My ADHD Journey Began With a Book
Everything in my life became painfully clear within the pages of a used, tattered paperback.
My daughter has attention deficit hyperactivity disorder (ADHD). Her official diagnosis was a formality, and a starting point for treatment — and I learned all I could to help her succeed.
I Never Recognized Symptoms in Myself
My story was very different from those I usually heard. I didn’t have problems in school; I was never in trouble, I didn’t have a problem with compulsive lying, my teachers loved me, I was quiet, and happily sat in the back of a classroom doing my thing.
My grades were average. I always felt I wasn’t living up to my potential, but I think most of my teachers just assumed I was an average student. Not struggling, but with no special gifts either.
I always felt there was so much more inside than I could show in the classroom. There were so many things I thought about, things I questioned, things I wanted to know that were not satisfied in the classroom, and not reflected with grades.
I was a hopeless daydreamer. I taught myself to take copious notes because that was the only way I’d pay attention to the lessons. My note taking saved me in high school and community college.
Somewhere It All Fell Apart
I always felt scattered. I always had too much noise in my head. I noticed too much, felt too much, saw too much, heard too much.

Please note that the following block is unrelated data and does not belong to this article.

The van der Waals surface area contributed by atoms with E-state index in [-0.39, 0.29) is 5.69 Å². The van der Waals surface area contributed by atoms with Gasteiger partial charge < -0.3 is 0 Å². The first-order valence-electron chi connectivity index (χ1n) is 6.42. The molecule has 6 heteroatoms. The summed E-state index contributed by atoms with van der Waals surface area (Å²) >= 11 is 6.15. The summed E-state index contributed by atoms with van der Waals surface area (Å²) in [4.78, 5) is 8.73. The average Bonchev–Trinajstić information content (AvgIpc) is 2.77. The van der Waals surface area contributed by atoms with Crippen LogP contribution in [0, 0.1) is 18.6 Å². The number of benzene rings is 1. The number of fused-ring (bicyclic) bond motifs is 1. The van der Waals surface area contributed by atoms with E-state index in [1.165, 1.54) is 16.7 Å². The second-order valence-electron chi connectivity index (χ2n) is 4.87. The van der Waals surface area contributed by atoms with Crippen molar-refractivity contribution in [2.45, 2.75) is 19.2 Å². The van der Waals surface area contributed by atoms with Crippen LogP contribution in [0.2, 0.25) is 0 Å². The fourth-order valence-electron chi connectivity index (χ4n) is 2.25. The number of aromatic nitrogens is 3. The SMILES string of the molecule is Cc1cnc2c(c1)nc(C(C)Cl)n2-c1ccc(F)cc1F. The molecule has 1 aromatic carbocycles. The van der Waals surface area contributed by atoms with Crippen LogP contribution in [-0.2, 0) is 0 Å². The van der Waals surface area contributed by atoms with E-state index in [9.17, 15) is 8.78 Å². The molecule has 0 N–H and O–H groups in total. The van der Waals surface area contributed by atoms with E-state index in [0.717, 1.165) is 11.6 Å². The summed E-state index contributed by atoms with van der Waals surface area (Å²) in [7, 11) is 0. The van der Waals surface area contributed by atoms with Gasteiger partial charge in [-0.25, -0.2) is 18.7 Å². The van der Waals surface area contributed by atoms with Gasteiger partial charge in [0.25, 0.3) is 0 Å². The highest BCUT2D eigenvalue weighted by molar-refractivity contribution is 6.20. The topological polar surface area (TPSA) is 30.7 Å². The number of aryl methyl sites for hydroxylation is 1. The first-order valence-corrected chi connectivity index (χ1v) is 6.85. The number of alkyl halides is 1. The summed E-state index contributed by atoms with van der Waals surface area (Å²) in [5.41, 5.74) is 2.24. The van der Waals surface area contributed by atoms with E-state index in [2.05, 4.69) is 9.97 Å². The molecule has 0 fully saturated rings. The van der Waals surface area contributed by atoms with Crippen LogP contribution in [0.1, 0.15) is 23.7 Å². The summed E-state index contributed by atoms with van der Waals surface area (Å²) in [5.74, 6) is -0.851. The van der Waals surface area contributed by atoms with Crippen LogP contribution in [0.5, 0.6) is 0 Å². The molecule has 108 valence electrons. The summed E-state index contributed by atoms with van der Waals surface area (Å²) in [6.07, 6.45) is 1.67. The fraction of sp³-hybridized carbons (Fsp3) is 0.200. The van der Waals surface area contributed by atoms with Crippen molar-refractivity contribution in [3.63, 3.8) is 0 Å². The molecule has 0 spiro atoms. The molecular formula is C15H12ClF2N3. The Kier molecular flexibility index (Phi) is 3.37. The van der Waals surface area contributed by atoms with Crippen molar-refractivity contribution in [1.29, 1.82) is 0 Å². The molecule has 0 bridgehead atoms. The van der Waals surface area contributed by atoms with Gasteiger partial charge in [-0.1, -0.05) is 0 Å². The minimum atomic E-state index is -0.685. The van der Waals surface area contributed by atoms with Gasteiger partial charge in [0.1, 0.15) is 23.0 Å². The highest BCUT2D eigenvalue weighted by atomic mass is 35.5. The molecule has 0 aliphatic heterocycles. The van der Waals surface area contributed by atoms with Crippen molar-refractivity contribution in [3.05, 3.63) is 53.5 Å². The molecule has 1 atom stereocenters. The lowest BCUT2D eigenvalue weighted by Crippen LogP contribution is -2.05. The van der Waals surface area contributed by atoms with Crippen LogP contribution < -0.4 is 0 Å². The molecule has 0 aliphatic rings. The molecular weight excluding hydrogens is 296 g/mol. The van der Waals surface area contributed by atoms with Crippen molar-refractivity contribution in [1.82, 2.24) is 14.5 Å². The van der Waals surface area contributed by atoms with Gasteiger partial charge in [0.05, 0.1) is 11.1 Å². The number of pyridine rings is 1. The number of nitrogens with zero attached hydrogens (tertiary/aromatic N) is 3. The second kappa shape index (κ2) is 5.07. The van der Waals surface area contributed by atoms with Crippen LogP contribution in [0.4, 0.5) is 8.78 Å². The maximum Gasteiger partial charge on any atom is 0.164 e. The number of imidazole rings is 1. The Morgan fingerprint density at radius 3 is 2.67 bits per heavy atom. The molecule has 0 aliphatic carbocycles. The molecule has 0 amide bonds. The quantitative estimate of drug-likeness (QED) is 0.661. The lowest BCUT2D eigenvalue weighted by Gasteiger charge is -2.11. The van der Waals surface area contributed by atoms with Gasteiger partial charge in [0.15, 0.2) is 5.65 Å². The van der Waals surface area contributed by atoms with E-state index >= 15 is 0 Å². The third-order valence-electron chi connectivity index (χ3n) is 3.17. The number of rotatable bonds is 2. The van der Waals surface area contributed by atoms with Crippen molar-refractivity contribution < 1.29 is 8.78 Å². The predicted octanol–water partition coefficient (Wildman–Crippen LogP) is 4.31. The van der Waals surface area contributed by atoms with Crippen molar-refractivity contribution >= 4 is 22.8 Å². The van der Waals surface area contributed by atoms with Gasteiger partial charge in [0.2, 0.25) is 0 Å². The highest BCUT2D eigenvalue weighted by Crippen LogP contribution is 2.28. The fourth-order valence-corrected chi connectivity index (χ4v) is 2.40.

I struggled with things I knew other people did without thinking. I wondered what was wrong with me, but I never confided in anyone. Many would have been surprised to have known I felt something was wrong with me.
There were so many things I could not make myself care about; things that were supposed to be important. Yet I could latch onto an idea that interested me turning it into an obsession.
I rarely finished anything I started. I got bored with new activities quickly and was constantly searching for things to interest me, and few things did for long.
I started two home-based businesses, and although there were circumstances beyond my control when I took time off from them, I never returned to them. I found more excuses. I was so scared of failure I didn’t try to succeed.
I was living my life on auto pilot. I wasn’t fulfilled, and all I could think about was what a huge failure I was. I moved through my 30s thinking I had nothing to show for it.
I had no career, I felt disorganized, chaotic and baffled as to how I could want things for myself with no follow through. I couldn’t figure out how I could be so lazy and unmotivated.
Next page: diagnosis and moving forward